The final stage is to have a DNS entry point at your router’s IP address. In my case I have cable Internet through Virgin Media. Although it does have a dynamic IP address the address does not normally change. I have a static DNS entry on a Internet DNS server. The entry only needs to be changed about once every year or when Virgin Media perform significance maintenance on the Internet connection.

If you have a dynamic IP address that changes on a more recent basis then you will need to register for a dynamic dns service.


Installing lighttpd

To install the lighttpd web server issue the command.

 sudo apt-get install lighttpd

This will install the web server and also pull in any other packages (called dependencies) that are required. The server will be automatically started and set to start by default after a reboot.

 [ ok ] Starting web server: lighttpd.


Install mysql database (optional)

Whilst you can have a perfectly good website without a database, database provide a good way of holding data and are a requirement for many content management systems (CMS) and web based applications. If you don’t need a databse the you can skip this and go straight to configuring php.

Mysql is the most popular database server, whilst there are other alternatives some of which may require less resources most third party software for Linux is designed to use Mysql.If required it can be installed using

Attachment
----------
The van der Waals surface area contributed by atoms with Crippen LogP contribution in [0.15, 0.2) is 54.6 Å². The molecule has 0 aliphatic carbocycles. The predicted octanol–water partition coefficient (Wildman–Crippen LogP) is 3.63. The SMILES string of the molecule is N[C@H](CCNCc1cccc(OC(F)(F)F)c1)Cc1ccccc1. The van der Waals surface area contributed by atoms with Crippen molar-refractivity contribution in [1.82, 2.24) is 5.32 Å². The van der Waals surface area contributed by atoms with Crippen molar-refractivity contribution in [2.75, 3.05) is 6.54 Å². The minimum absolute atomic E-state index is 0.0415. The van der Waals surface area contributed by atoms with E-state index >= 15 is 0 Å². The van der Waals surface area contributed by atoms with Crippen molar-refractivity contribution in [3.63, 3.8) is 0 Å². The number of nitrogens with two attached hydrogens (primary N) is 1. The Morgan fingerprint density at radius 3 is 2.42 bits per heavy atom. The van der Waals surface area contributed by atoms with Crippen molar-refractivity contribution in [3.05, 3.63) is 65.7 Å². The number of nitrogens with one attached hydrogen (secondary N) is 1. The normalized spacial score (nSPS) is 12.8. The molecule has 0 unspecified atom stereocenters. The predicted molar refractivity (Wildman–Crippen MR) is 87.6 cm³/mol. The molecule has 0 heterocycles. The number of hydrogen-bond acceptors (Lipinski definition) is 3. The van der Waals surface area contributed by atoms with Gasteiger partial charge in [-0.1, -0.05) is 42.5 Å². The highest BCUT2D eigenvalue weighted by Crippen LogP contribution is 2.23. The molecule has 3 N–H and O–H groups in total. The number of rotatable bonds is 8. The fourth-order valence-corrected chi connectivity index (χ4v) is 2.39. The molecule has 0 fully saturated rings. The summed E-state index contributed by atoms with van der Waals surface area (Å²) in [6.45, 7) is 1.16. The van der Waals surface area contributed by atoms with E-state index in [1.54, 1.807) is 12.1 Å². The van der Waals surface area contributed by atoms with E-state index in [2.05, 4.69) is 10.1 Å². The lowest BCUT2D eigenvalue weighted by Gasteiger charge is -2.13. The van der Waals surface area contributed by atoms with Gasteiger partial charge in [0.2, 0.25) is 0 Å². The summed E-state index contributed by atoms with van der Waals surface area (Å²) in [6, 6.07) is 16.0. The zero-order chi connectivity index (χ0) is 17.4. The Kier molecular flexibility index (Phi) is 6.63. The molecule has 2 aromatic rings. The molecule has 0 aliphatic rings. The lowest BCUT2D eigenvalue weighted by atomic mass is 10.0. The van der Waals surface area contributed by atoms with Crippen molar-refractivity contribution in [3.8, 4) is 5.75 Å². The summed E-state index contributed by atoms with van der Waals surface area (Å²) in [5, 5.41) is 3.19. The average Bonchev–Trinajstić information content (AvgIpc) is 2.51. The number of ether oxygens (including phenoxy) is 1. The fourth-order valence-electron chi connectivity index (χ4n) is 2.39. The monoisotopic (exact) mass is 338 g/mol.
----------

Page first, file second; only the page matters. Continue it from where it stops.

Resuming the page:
sudo apt-get install mysql-server

During the install there is a prompt request for a password.
The password is for the mysql root user.


Install PHP

Perl is installed as part of the operating system so I will just be adding PHP, which is an interpretted programming language. Whilst this is optional it is recommended that it is installed as it is particularly useful.

The following commands will install PHP version 5.

sudo apt-get install php5-common php5-cgi php5 php5-mysql

Note it’s important to install in the order listed above. If you try to install php5 without first installing the php5-cgi package then it will install Apache as well, which we don’t want for this light-weight lighttpd server.

If you installed mysql then you should also issue the following command to install the php mysql libraries to allow PHP to access the mysql database.

 sudo apt-get install php5-mysql

To enable the server to handle php scripts the fastcgi-php module should be enabled by issuing in the command

sudo lighty-enable-mod fastcgi-php

Then resload the server using

sudo service lighttpd force-reload


Set permissions on the web directory /var/www/

It is useful to change the permissions on the www directory to allow your user to update the webpages without needing to be root.

Change the directory owner and group

 sudo chown www-data:www-data /var/www

allow the group to write to the directory

sudo chmod 775 /var/www

Add the pi user to the www-data group

sudo usermod -a -G www-data pi

You should logout and back in – to pick up group permissions, or if running X you can just start a new terminal.


Testing the server

Once the setup is complete you can access the web page by pointing your browser to the router IP address or DNS entry.

You should get a page back stating that it works, but that there is no content loaded.

To test that the webserver and PHP are working correctly then delete the file /var/www/index.lighttpd.html and create a file /var/www/index.php with the below codes.


< ?php

if (isset($_GET['test']))
  print <<< EOT

Test successful


Apache and PHP are working.


  print < << EOT

Test PHP

To test PHP is working correctly click here.